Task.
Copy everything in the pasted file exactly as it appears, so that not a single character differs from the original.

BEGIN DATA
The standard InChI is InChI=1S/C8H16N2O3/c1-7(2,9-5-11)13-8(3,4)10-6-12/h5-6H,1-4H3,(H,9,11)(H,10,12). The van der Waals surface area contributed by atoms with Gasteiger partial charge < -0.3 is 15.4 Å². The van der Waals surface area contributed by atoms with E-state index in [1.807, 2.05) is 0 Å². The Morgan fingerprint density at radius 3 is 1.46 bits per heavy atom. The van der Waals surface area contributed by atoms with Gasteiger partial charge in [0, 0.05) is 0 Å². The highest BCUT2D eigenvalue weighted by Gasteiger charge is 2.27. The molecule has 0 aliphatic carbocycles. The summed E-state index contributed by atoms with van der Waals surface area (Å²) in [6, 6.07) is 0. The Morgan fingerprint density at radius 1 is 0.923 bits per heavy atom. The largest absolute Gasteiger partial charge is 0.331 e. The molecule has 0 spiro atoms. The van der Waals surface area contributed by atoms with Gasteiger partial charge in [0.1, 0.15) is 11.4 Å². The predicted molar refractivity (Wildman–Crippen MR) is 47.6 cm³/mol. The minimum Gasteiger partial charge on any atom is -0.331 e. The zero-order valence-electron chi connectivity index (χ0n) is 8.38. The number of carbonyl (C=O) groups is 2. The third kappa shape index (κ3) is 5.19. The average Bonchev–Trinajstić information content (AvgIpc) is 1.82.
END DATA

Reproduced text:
The standard InChI is InChI=1S/C8H16N2O3/c1-7(2,9-5-11)13-8(3,4)10-6-12/h5-6H,1-4H3,(H,9,11)(H,10,12). The van der Waals surface area contributed by atoms with Gasteiger partial charge < -0.3 is 15.4 Å². The van der Waals surface area contributed by atoms with E-state index in [1.807, 2.05) is 0 Å². The Morgan fingerprint density at radius 3 is 1.46 bits per heavy atom. The van der Waals surface area contributed by atoms with Gasteiger partial charge in [0, 0.05) is 0 Å². The highest BCUT2D eigenvalue weighted by Gasteiger charge is 2.27. The molecule has 0 aliphatic carbocycles. The summed E-state index contributed by atoms with van der Waals surface area (Å²) in [6, 6.07) is 0. The Morgan fingerprint density at radius 1 is 0.923 bits per heavy atom. The largest absolute Gasteiger partial charge is 0.331 e. The molecule has 0 spiro atoms. The van der Waals surface area contributed by atoms with Gasteiger partial charge in [0.1, 0.15) is 11.4 Å². The predicted molar refractivity (Wildman–Crippen MR) is 47.6 cm³/mol. The minimum Gasteiger partial charge on any atom is -0.331 e. The zero-order valence-electron chi connectivity index (χ0n) is 8.38. The number of carbonyl (C=O) groups is 2. The third kappa shape index (κ3) is 5.19. The average Bonchev–Trinajstić information content (AvgIpc) is 1.82.